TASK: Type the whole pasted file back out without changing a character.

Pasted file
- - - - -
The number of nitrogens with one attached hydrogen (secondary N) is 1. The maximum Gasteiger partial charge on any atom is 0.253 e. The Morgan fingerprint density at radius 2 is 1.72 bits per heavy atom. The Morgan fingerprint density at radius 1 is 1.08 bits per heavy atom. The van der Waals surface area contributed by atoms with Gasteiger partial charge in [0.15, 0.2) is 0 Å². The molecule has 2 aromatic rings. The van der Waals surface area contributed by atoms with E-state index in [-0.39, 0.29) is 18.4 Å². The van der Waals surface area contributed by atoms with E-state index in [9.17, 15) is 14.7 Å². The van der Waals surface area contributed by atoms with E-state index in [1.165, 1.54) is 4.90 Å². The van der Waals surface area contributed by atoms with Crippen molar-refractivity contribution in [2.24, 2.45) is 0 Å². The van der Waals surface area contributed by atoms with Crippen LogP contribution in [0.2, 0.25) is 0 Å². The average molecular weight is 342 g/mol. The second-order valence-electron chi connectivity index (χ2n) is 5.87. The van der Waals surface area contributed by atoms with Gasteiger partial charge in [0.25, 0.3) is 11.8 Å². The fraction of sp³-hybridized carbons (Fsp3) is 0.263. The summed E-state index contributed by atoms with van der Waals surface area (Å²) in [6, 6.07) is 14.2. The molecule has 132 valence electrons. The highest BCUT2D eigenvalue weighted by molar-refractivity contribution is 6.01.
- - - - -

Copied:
The number of nitrogens with one attached hydrogen (secondary N) is 1. The maximum Gasteiger partial charge on any atom is 0.253 e. The Morgan fingerprint density at radius 2 is 1.72 bits per heavy atom. The Morgan fingerprint density at radius 1 is 1.08 bits per heavy atom. The van der Waals surface area contributed by atoms with Gasteiger partial charge in [0.15, 0.2) is 0 Å². The molecule has 2 aromatic rings. The van der Waals surface area contributed by atoms with E-state index in [-0.39, 0.29) is 18.4 Å². The van der Waals surface area contributed by atoms with E-state index in [9.17, 15) is 14.7 Å². The van der Waals surface area contributed by atoms with E-state index in [1.165, 1.54) is 4.90 Å². The van der Waals surface area contributed by atoms with Crippen molar-refractivity contribution in [2.24, 2.45) is 0 Å². The van der Waals surface area contributed by atoms with Crippen LogP contribution in [0.2, 0.25) is 0 Å². The average molecular weight is 342 g/mol. The second-order valence-electron chi connectivity index (χ2n) is 5.87. The van der Waals surface area contributed by atoms with Gasteiger partial charge in [0.25, 0.3) is 11.8 Å². The fraction of sp³-hybridized carbons (Fsp3) is 0.263. The summed E-state index contributed by atoms with van der Waals surface area (Å²) in [6, 6.07) is 14.2. The molecule has 132 valence electrons. The highest BCUT2D eigenvalue weighted by molar-refractivity contribution is 6.01.